The precision of control offered by the yoke is also top-notch. As you can see in the video of the Itami Turn above, complex approaches that require coordinating both pitch and aileron control carefully are definitely facilitated by hardware like this that comes with a realistic heft, while those with a flimsier build and weaker resistance definitely encourage overcorrecting your inputs.

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This is especially relevant when you’re flying long-bodied airliners like the upcoming 737-800 and 900, which require an extremely precise hand during take-off when their tail clearance (provided that you use the correct rotation technique) is just a handful of inches and a yoke that offers the correct resistance and feels solid in your hands is critical to avoid a tailstrike.

On top of the premium assembly quality, the yoke also comes with tons of buttons and additional controls. It includes two hat switches which make controlling your camera in all directions pretty much a breeze (for the first time, I’ve ditched the additional Xbox controller I usually use for this purpose), two triggers, four trim-style switches that can easily cover all your trim axes, two additional buttons on the yoke itself, a landing gear lever, two analog throttle-style sliders, and four more buttons usually associated with the default Xbox Series X controller functions, and can be customized however you like on PC. All the buttons feel sturdy and nicely clicky, and you have plenty of options available here.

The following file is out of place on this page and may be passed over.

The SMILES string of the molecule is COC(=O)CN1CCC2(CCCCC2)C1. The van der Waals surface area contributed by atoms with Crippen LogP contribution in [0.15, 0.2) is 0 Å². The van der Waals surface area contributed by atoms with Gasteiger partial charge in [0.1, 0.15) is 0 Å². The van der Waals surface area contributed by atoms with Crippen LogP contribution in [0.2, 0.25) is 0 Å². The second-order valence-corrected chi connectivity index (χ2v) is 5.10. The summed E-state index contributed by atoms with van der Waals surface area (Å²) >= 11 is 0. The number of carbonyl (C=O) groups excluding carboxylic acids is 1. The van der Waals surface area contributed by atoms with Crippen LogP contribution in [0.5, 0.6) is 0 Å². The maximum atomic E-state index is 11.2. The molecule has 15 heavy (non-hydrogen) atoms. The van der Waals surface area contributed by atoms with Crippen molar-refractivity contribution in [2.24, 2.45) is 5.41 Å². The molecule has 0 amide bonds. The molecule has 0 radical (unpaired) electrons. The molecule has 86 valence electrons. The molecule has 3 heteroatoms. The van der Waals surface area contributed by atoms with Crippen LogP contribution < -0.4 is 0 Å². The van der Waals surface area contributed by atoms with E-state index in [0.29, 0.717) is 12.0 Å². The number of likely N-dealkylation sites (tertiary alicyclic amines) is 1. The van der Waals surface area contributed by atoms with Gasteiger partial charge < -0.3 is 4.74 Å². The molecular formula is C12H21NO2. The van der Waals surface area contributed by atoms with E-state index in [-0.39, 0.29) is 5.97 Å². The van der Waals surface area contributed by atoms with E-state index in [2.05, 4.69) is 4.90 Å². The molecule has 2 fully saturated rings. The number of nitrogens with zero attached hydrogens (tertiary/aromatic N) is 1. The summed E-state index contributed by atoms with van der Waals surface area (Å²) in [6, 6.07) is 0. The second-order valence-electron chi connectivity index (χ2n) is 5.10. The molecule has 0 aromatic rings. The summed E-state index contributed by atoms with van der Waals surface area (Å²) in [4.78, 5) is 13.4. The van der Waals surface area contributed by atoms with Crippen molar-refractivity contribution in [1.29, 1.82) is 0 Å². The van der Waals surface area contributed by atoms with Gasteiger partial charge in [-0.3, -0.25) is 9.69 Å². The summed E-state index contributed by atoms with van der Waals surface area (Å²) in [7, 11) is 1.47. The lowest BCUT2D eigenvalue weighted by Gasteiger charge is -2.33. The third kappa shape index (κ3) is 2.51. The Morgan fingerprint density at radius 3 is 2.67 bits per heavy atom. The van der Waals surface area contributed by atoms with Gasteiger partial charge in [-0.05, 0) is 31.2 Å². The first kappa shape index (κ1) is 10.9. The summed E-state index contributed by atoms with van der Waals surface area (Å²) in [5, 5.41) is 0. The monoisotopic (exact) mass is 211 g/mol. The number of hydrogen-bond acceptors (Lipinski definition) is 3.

Mounting the assembly on your desk is easy and very solid thanks to two large clamp screws, and it even comes with a handy tablet holder if you need an additional screen for your EFB, Navigraph, or any other use.

Moving on to the throttle quadrant, you have three axes available, which are modular and can be configured however you like. The default options available are two thrust levers, one spoiler lever, and one flap lever. You can only pick three of them at any given time unless you have two quadrants, which can be combined to control the thrust of four engines alongside both flaps and spoilers.